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Disappearing Anodes


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A pal of mine has just had his Pegasus 800 (yes, a saily thing) lifted at the end of his season to find that all the anodes have disappeared entirely! They were all new in the spring! :o

Apart from PADI Pikeys, can anybody suggest why they have dissolved in such a short time?

He has been told that it is because he is moored near a boat with mains electric connection - indeed his neigbour fits this description. Is this a reasonable suggestion? Surely if this is the case, there must be a fault of some kind on that boat?

Any suggestions?

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Sorry Poppy but this one raises more questions before a really informed answer can be given.

Type of water moored in, type of anode used (e.g. Magnesium, Aluminum, Zinc) is he also connected to shore power.

If he is not connected to shore power then it is not the other craft causing the issue even if it has an earth leak, if he is connected then a galvanic isolator should help. Has he moved from fresh to more saline water and not changed from mag to ali or zinc?

Also see the later posts in the following discussion.

http://www.thenorfolkbroads.net/phpBB3/viewtopic.php?f=68&t=9488

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Just a quick addition, if they were of a suitable material and of sufficient size and have gone completely then he has no way of knowing just how long his underwater gear has gone unprotected in a clearly highly electrolytic environment. He should have it carefully checked for dezincification, especially the skin fittings and prop. In fact I would just replace the skin fittings with new quality SS ones and new SS valves just for my own peace of mind were it my ship.

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Another thing to consider is proximity to other metal objects, things like steel pilings and even steel boats.

Only if you and either the steel boat or the piling are earthed to the same shore power Ian, otherwise there is little or no effect.

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Thought the whole point of electrolysis was that 2 dissimilar metals placed in close proximity in a saline solution will result in an electrical current flowing from the anode to the cathode or the most reactive to the least metal and in the process destroying the anode.

from what I had gleaned this was a slower process to that of galvanic corrosion which relied on the introduction of an electric current from another source but non the less part of the destructive process to the most noble of metals.

Is this wrong and if so does that mean if the likes of skin fittings and other bits aren't earthed that we can do away with anodes altogether?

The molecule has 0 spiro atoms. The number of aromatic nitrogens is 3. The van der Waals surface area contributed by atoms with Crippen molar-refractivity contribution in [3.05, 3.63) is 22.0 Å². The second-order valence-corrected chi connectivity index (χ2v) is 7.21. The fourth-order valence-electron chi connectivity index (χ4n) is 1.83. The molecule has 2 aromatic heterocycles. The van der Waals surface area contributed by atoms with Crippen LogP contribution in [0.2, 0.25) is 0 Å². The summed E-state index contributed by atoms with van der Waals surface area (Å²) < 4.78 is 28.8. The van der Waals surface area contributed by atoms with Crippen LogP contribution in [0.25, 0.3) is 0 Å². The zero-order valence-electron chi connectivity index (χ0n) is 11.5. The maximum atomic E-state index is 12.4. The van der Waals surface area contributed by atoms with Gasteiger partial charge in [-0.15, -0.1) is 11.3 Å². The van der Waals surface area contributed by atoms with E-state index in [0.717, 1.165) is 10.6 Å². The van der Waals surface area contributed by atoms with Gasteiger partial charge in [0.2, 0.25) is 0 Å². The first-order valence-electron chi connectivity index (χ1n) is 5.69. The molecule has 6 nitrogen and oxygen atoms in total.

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Thanks for the input so far Guys.

The Anodes in question are (were!) zinc, and the boat is moored in Horning, so in fresh water ( should be Magnesium?), and the craft is not connected to a mains supply. He has been saltside for 7 - 10 days once this year.

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No Ian, it’s simply that a steel boat is not steel at all as far as the electrolysis or corrosion is concerned; it’s paint, epoxy or such which is presented to the electrolyte not the steel. If however all is strung together with shore power earth with a leak it is an entirely different matter. As far as the skin fittings go, if they were similarly protected with an epoxy coat inside and out then yes they would not need anodes. Just look at the damage done to an O/D that has had its coating poorly neglected versus one that has had regular touch ups. A steel boat with it's surface exposed would obviously cause havoc to it's own lesser noble skin fittings and those around it.

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Thanks for the input so far Guys.

The Anodes in question are (were!) zinc, and the boat is moored in Horning, so in fresh water ( should be Magnesium?), and the craft is not connected to a mains supply. He has been saltside for 7 - 10 days once this year.

I really can’t see how that happened with zinc (good job they eren't mag) in a low saline environment. Assuming he fitted big enough ones then they really must have something other than the natural process affecting them. Are the embedded steel retaining washers still present? With that information it is probably worth a check on stray currents in the marina.

Or is he just a typical yottie and fitted one the size of a half dollar bought at some boat jumble for £2.50? :naughty:

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Thanks for that David but how much of the steel would have to be exposed to start the process?

Is it a case of a nasty scratch or would you need to be presenting a larger surface area than that?

A nasty gouge exposing bright metal would do it Ian, untill it got a nice coat of oxide.

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